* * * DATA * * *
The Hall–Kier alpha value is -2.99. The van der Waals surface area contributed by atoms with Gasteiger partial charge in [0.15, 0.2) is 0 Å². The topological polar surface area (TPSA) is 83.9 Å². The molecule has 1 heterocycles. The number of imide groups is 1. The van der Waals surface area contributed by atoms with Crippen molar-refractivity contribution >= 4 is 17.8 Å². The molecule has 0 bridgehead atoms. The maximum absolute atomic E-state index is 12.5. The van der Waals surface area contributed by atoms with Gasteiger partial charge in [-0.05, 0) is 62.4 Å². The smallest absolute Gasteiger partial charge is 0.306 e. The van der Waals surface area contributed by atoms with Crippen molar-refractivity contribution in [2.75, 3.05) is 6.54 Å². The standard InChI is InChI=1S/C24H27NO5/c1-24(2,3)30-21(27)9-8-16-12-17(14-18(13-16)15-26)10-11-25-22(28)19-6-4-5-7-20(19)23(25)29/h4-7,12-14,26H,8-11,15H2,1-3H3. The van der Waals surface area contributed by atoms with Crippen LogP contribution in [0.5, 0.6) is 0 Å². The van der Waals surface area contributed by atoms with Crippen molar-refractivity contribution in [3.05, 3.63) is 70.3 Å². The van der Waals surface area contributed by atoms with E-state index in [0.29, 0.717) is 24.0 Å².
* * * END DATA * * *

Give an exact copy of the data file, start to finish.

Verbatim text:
The Hall–Kier alpha value is -2.99. The van der Waals surface area contributed by atoms with Gasteiger partial charge in [0.15, 0.2) is 0 Å². The topological polar surface area (TPSA) is 83.9 Å². The molecule has 1 heterocycles. The number of imide groups is 1. The van der Waals surface area contributed by atoms with Crippen molar-refractivity contribution >= 4 is 17.8 Å². The molecule has 0 bridgehead atoms. The maximum absolute atomic E-state index is 12.5. The van der Waals surface area contributed by atoms with Gasteiger partial charge in [-0.05, 0) is 62.4 Å². The smallest absolute Gasteiger partial charge is 0.306 e. The van der Waals surface area contributed by atoms with Crippen molar-refractivity contribution in [2.75, 3.05) is 6.54 Å². The standard InChI is InChI=1S/C24H27NO5/c1-24(2,3)30-21(27)9-8-16-12-17(14-18(13-16)15-26)10-11-25-22(28)19-6-4-5-7-20(19)23(25)29/h4-7,12-14,26H,8-11,15H2,1-3H3. The van der Waals surface area contributed by atoms with Crippen LogP contribution in [0.5, 0.6) is 0 Å². The van der Waals surface area contributed by atoms with Crippen molar-refractivity contribution in [3.05, 3.63) is 70.3 Å². The van der Waals surface area contributed by atoms with E-state index in [0.29, 0.717) is 24.0 Å².